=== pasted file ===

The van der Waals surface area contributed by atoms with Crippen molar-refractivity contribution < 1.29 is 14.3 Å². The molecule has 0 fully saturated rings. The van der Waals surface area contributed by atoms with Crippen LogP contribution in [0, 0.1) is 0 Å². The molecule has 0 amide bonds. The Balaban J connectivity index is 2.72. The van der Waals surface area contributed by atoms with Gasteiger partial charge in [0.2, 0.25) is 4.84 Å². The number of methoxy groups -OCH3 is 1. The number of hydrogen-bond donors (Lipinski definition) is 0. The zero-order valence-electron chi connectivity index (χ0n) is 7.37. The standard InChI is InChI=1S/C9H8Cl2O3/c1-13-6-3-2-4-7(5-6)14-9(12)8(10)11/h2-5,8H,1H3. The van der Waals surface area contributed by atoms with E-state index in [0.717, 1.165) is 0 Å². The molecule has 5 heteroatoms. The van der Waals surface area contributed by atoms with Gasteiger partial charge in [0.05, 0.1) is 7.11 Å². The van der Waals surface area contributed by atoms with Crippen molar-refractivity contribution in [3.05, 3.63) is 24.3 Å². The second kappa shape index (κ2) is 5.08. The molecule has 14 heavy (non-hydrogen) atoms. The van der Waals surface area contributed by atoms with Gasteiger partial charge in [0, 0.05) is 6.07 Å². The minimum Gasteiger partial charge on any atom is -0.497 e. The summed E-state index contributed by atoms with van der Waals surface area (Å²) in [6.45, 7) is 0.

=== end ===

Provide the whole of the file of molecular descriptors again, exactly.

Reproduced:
The van der Waals surface area contributed by atoms with Crippen molar-refractivity contribution < 1.29 is 14.3 Å². The molecule has 0 fully saturated rings. The van der Waals surface area contributed by atoms with Crippen LogP contribution in [0, 0.1) is 0 Å². The molecule has 0 amide bonds. The Balaban J connectivity index is 2.72. The van der Waals surface area contributed by atoms with Gasteiger partial charge in [0.2, 0.25) is 4.84 Å². The number of methoxy groups -OCH3 is 1. The number of hydrogen-bond donors (Lipinski definition) is 0. The zero-order valence-electron chi connectivity index (χ0n) is 7.37. The standard InChI is InChI=1S/C9H8Cl2O3/c1-13-6-3-2-4-7(5-6)14-9(12)8(10)11/h2-5,8H,1H3. The van der Waals surface area contributed by atoms with E-state index in [0.717, 1.165) is 0 Å². The molecule has 5 heteroatoms. The van der Waals surface area contributed by atoms with Gasteiger partial charge in [0.05, 0.1) is 7.11 Å². The van der Waals surface area contributed by atoms with Crippen molar-refractivity contribution in [3.05, 3.63) is 24.3 Å². The second kappa shape index (κ2) is 5.08. The molecule has 14 heavy (non-hydrogen) atoms. The van der Waals surface area contributed by atoms with Gasteiger partial charge in [0, 0.05) is 6.07 Å². The minimum Gasteiger partial charge on any atom is -0.497 e. The summed E-state index contributed by atoms with van der Waals surface area (Å²) in [6.45, 7) is 0.